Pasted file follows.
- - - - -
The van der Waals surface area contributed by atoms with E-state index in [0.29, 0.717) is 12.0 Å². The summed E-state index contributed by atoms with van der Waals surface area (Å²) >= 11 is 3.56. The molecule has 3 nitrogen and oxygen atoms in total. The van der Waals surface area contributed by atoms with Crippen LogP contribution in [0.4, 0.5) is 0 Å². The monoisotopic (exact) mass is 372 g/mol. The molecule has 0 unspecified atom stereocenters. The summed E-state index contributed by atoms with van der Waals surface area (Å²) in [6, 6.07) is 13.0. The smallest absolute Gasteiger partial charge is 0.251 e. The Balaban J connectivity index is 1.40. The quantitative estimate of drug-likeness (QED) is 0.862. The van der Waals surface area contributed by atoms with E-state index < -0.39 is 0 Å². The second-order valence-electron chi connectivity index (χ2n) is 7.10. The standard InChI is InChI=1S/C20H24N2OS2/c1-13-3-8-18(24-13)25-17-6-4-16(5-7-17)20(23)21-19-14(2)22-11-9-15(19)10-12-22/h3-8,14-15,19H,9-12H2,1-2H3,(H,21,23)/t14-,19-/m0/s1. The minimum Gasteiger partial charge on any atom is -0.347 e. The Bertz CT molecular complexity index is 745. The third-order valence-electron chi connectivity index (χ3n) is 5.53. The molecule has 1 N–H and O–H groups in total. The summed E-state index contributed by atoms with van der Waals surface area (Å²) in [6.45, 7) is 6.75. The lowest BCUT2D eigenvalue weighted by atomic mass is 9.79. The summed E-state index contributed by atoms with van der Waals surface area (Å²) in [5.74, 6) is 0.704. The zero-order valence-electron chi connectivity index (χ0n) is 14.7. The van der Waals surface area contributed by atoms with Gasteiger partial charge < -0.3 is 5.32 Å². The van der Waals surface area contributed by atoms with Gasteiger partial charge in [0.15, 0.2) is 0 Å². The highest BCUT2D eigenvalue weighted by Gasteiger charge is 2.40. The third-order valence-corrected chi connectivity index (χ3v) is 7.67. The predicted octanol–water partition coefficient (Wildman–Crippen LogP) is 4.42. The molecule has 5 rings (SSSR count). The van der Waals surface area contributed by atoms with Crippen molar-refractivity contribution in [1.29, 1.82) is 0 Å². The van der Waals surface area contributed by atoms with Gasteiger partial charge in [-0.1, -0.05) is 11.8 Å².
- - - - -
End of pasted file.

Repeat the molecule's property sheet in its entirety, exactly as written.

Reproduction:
The van der Waals surface area contributed by atoms with E-state index in [0.29, 0.717) is 12.0 Å². The summed E-state index contributed by atoms with van der Waals surface area (Å²) >= 11 is 3.56. The molecule has 3 nitrogen and oxygen atoms in total. The van der Waals surface area contributed by atoms with Crippen LogP contribution in [0.4, 0.5) is 0 Å². The monoisotopic (exact) mass is 372 g/mol. The molecule has 0 unspecified atom stereocenters. The summed E-state index contributed by atoms with van der Waals surface area (Å²) in [6, 6.07) is 13.0. The smallest absolute Gasteiger partial charge is 0.251 e. The Balaban J connectivity index is 1.40. The quantitative estimate of drug-likeness (QED) is 0.862. The van der Waals surface area contributed by atoms with E-state index < -0.39 is 0 Å². The second-order valence-electron chi connectivity index (χ2n) is 7.10. The standard InChI is InChI=1S/C20H24N2OS2/c1-13-3-8-18(24-13)25-17-6-4-16(5-7-17)20(23)21-19-14(2)22-11-9-15(19)10-12-22/h3-8,14-15,19H,9-12H2,1-2H3,(H,21,23)/t14-,19-/m0/s1. The minimum Gasteiger partial charge on any atom is -0.347 e. The Bertz CT molecular complexity index is 745. The third-order valence-electron chi connectivity index (χ3n) is 5.53. The molecule has 1 N–H and O–H groups in total. The summed E-state index contributed by atoms with van der Waals surface area (Å²) in [6.45, 7) is 6.75. The lowest BCUT2D eigenvalue weighted by atomic mass is 9.79. The summed E-state index contributed by atoms with van der Waals surface area (Å²) in [5.74, 6) is 0.704. The zero-order valence-electron chi connectivity index (χ0n) is 14.7. The van der Waals surface area contributed by atoms with Gasteiger partial charge < -0.3 is 5.32 Å². The van der Waals surface area contributed by atoms with Gasteiger partial charge in [0.15, 0.2) is 0 Å². The highest BCUT2D eigenvalue weighted by Gasteiger charge is 2.40. The third-order valence-corrected chi connectivity index (χ3v) is 7.67. The predicted octanol–water partition coefficient (Wildman–Crippen LogP) is 4.42. The molecule has 5 rings (SSSR count). The van der Waals surface area contributed by atoms with Crippen molar-refractivity contribution in [1.29, 1.82) is 0 Å². The van der Waals surface area contributed by atoms with Gasteiger partial charge in [-0.1, -0.05) is 11.8 Å².